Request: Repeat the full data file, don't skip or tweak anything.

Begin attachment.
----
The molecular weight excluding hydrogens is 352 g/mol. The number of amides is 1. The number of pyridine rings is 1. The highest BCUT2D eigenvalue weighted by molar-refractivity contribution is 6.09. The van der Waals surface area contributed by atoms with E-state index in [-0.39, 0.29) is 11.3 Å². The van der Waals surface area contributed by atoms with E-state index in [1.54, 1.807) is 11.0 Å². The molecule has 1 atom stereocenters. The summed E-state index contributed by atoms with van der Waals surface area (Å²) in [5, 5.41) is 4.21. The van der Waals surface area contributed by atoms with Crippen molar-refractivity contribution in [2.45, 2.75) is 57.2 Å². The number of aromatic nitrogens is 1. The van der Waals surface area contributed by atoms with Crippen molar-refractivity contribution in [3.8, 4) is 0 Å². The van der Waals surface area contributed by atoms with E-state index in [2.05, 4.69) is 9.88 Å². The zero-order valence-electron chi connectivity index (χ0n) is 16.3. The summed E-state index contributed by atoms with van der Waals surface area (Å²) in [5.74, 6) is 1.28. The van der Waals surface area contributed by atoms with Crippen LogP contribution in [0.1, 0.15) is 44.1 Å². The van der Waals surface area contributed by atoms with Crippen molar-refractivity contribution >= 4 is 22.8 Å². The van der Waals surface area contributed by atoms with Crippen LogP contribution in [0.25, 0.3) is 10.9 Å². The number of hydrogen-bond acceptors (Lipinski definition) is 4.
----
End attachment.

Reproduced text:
The molecular weight excluding hydrogens is 352 g/mol. The number of amides is 1. The number of pyridine rings is 1. The highest BCUT2D eigenvalue weighted by molar-refractivity contribution is 6.09. The van der Waals surface area contributed by atoms with E-state index in [-0.39, 0.29) is 11.3 Å². The van der Waals surface area contributed by atoms with E-state index in [1.54, 1.807) is 11.0 Å². The molecule has 1 atom stereocenters. The summed E-state index contributed by atoms with van der Waals surface area (Å²) in [5, 5.41) is 4.21. The van der Waals surface area contributed by atoms with Crippen molar-refractivity contribution in [2.45, 2.75) is 57.2 Å². The number of aromatic nitrogens is 1. The van der Waals surface area contributed by atoms with Crippen molar-refractivity contribution in [3.8, 4) is 0 Å². The van der Waals surface area contributed by atoms with E-state index in [2.05, 4.69) is 9.88 Å². The zero-order valence-electron chi connectivity index (χ0n) is 16.3. The summed E-state index contributed by atoms with van der Waals surface area (Å²) in [5.74, 6) is 1.28. The van der Waals surface area contributed by atoms with Crippen LogP contribution in [0.1, 0.15) is 44.1 Å². The van der Waals surface area contributed by atoms with Crippen molar-refractivity contribution >= 4 is 22.8 Å². The van der Waals surface area contributed by atoms with Crippen LogP contribution in [0.25, 0.3) is 10.9 Å². The number of hydrogen-bond acceptors (Lipinski definition) is 4.